American singer-songwriter Beyonce Carter Knowles is a mentor and inspiration to Precious “because she is hardworking and focuses on her career and family goals and on achieving them. I also want to succeed in my career and in my social and family life.”

In the last year, Precious has “been passionate about creating quality relationships with friends and family, emotional fulfillment by doing something powerful, expanding my world view, and being more open-minded and accepting of differences.” Self-growth and self-improvement are critical to Precious who “loves to talk about how we can be better people and do more for ourselves, our friends, our families, and society. Once I graduate, I aim to find a job where I can apply what I have learned and that offers emotional and financial fulfillment.”

Success Story: Moise Roussel

ASO’s student Roussel Moïse, from Sion, born in Cameroon, arrived in Israel in 2019 and is currently based in Beer Sheva. He was studying Animal Science and left his home in Africa, “seeking new life experiences and knowledge.” Roussel describes the most challenging differences in Israel from Africa as the language barrier, Shabbat days, and Israeli people questioning him constantly and asking why he chose to come to Israel.
Roussel studied molecular biology and genetics at the Ben Gurion University of the Negev and just graduated with a master’s degree in science, but he is preparing for a doctorate. He currently applies his studies in his life by doing an internship in a poultry farm, where he studies chickens’ production and growth.
Roussel appreciates ASO and sees the organization as a “great source of motivation, inspiration, and financial support.” He enjoys being a part of ASO and is impressed by “seeing other youths his age, like him, being able to establish and rule such an organization, despite all the marginalization and challenges.” He articulates how ASO has helped him in his field, giving him a lot of “technical counseling.” For others in circumstances similar to his, Roussel advises them to “never give up” by emphasizing how hard work pays off.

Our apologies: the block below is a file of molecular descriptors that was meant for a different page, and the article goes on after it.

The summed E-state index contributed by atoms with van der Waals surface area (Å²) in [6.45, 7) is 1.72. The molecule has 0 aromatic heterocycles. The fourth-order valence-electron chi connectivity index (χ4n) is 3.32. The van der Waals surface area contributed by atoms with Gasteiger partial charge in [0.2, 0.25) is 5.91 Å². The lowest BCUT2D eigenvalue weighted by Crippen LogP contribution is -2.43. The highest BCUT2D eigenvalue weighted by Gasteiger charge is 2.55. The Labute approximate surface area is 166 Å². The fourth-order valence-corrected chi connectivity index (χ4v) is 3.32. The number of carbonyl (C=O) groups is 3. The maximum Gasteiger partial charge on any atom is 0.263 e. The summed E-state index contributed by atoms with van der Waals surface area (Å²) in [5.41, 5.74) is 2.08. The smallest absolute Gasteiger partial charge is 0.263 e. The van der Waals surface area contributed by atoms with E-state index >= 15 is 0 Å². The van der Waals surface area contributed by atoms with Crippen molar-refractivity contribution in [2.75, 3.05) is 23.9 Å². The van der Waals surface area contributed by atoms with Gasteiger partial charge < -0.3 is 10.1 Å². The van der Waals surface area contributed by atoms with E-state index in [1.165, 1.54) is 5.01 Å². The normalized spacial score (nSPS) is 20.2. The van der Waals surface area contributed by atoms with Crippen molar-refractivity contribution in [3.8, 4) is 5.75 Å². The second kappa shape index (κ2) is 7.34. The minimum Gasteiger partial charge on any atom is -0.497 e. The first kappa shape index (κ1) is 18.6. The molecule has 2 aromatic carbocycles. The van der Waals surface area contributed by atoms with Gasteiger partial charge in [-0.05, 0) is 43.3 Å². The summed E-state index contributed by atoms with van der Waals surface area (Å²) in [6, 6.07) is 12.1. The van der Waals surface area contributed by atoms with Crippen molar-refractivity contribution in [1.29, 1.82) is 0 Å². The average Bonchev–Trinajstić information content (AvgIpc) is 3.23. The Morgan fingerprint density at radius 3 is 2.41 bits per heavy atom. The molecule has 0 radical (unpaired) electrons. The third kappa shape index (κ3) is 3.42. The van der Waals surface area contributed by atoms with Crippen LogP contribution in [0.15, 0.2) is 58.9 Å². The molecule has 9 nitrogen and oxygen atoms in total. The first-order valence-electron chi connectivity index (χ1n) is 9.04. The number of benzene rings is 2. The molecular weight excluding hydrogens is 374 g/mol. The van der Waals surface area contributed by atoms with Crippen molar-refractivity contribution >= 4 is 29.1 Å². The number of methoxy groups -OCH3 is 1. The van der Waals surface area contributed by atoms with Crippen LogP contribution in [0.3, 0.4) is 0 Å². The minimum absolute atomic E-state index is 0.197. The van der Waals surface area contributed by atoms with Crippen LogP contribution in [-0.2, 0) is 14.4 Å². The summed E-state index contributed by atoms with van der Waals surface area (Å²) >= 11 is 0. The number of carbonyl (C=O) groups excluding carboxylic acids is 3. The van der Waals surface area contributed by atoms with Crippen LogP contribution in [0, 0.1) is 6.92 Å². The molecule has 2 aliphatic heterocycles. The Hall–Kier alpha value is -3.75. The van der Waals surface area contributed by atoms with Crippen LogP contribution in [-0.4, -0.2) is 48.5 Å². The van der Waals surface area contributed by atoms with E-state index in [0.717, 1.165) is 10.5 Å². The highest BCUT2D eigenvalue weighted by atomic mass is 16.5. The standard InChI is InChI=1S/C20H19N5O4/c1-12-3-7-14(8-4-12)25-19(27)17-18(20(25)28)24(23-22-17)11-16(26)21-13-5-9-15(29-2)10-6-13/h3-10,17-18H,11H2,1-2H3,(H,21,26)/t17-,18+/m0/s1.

Tesfazghi Tekle Asgedom

ASO is saying goodbye to it student and former board member Tesfazgi Tekle Asgedom.
Read below the piece of words from Tesfazgi to his community.
“We should be united as Africans and not allow anyone to divide us,” says Eritrean native Tesfazgi Tekle Asgedom, age 38, to ASO and its members. Further, “We must focus on youth whether they came to Israel as teenagers or were born here. And, motivate them to join the journey to higher education.”
The graduate from two secondary schools, Dekemhare and Warsay-Yikealo, Tesfazgi speaks Tigrigna, English, Hebrew, and Amharic. Among his most precious childhood memories is playing traditional games with teenage friends.
In 2012, Tesfazgi arrived in Israel at age 27 where he has been working with his community leadership and volunteering at the Eritrean Women’s Community Center in Tel Aviv while studying at Reichman University (formerly IDC/Herzliya) where he earned a BA degree in Economics and Business Administration.
Tesfazgi chose to earn a college degree, “to increase my awareness that can help me in decision making and improving myself and others.” He credits ASO (he was a Board member till now) with financial and moral support in helping him focus on his studies and where he met fellow Africans with shared ideas and common goals.
Tesfazgi is passionate about commitment and dedication to tasks; social justice and civil rights; and family. So it’s no surprise that his father is his greatest hero. Others whom Tesfazgi admires as leaders and mentors include Nelson Mandela “who saw beyond the freedom of his people to the unity of his country. His forgiveness and humility are lessons for me and many others.”
Tesfazgi enjoys discussing politics, economics, justice, and law, and his ingredients for personal and group success are, “Never give up, hope, plan, and dedication.” Also: “Don’t put all your eggs in one basket,” “Think globally, act locally,” and “Think big, start small.”